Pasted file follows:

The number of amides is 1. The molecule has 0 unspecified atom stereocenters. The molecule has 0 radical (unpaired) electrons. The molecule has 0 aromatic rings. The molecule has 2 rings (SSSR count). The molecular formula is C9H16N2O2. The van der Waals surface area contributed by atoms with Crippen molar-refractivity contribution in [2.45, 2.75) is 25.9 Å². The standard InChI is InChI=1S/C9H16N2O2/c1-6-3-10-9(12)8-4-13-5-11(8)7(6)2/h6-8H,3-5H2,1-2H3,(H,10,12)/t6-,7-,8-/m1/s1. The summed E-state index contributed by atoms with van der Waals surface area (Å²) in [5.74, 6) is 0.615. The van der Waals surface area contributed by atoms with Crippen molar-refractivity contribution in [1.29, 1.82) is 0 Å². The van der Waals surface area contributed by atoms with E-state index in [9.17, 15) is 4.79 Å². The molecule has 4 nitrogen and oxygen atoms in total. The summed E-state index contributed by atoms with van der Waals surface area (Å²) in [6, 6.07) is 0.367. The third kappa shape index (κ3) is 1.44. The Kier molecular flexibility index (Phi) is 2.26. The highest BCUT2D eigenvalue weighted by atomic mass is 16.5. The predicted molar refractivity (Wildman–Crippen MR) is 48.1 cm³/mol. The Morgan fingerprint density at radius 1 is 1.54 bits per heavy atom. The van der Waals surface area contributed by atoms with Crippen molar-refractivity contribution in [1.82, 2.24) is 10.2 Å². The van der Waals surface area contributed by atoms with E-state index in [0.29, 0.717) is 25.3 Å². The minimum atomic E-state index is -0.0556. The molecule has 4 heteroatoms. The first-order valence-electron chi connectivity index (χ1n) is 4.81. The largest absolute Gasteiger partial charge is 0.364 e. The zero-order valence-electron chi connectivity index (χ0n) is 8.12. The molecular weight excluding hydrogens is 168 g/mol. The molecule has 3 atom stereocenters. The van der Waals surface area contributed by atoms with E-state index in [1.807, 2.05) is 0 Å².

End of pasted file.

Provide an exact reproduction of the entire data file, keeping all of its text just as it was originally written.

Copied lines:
The number of amides is 1. The molecule has 0 unspecified atom stereocenters. The molecule has 0 radical (unpaired) electrons. The molecule has 0 aromatic rings. The molecule has 2 rings (SSSR count). The molecular formula is C9H16N2O2. The van der Waals surface area contributed by atoms with Crippen molar-refractivity contribution in [2.45, 2.75) is 25.9 Å². The standard InChI is InChI=1S/C9H16N2O2/c1-6-3-10-9(12)8-4-13-5-11(8)7(6)2/h6-8H,3-5H2,1-2H3,(H,10,12)/t6-,7-,8-/m1/s1. The summed E-state index contributed by atoms with van der Waals surface area (Å²) in [5.74, 6) is 0.615. The van der Waals surface area contributed by atoms with Crippen molar-refractivity contribution in [1.29, 1.82) is 0 Å². The van der Waals surface area contributed by atoms with E-state index in [9.17, 15) is 4.79 Å². The molecule has 4 nitrogen and oxygen atoms in total. The summed E-state index contributed by atoms with van der Waals surface area (Å²) in [6, 6.07) is 0.367. The third kappa shape index (κ3) is 1.44. The Kier molecular flexibility index (Phi) is 2.26. The highest BCUT2D eigenvalue weighted by atomic mass is 16.5. The predicted molar refractivity (Wildman–Crippen MR) is 48.1 cm³/mol. The Morgan fingerprint density at radius 1 is 1.54 bits per heavy atom. The van der Waals surface area contributed by atoms with Crippen molar-refractivity contribution in [1.82, 2.24) is 10.2 Å². The van der Waals surface area contributed by atoms with E-state index in [0.29, 0.717) is 25.3 Å². The minimum atomic E-state index is -0.0556. The molecule has 4 heteroatoms. The first-order valence-electron chi connectivity index (χ1n) is 4.81. The largest absolute Gasteiger partial charge is 0.364 e. The zero-order valence-electron chi connectivity index (χ0n) is 8.12. The molecular weight excluding hydrogens is 168 g/mol. The molecule has 3 atom stereocenters. The van der Waals surface area contributed by atoms with E-state index in [1.807, 2.05) is 0 Å².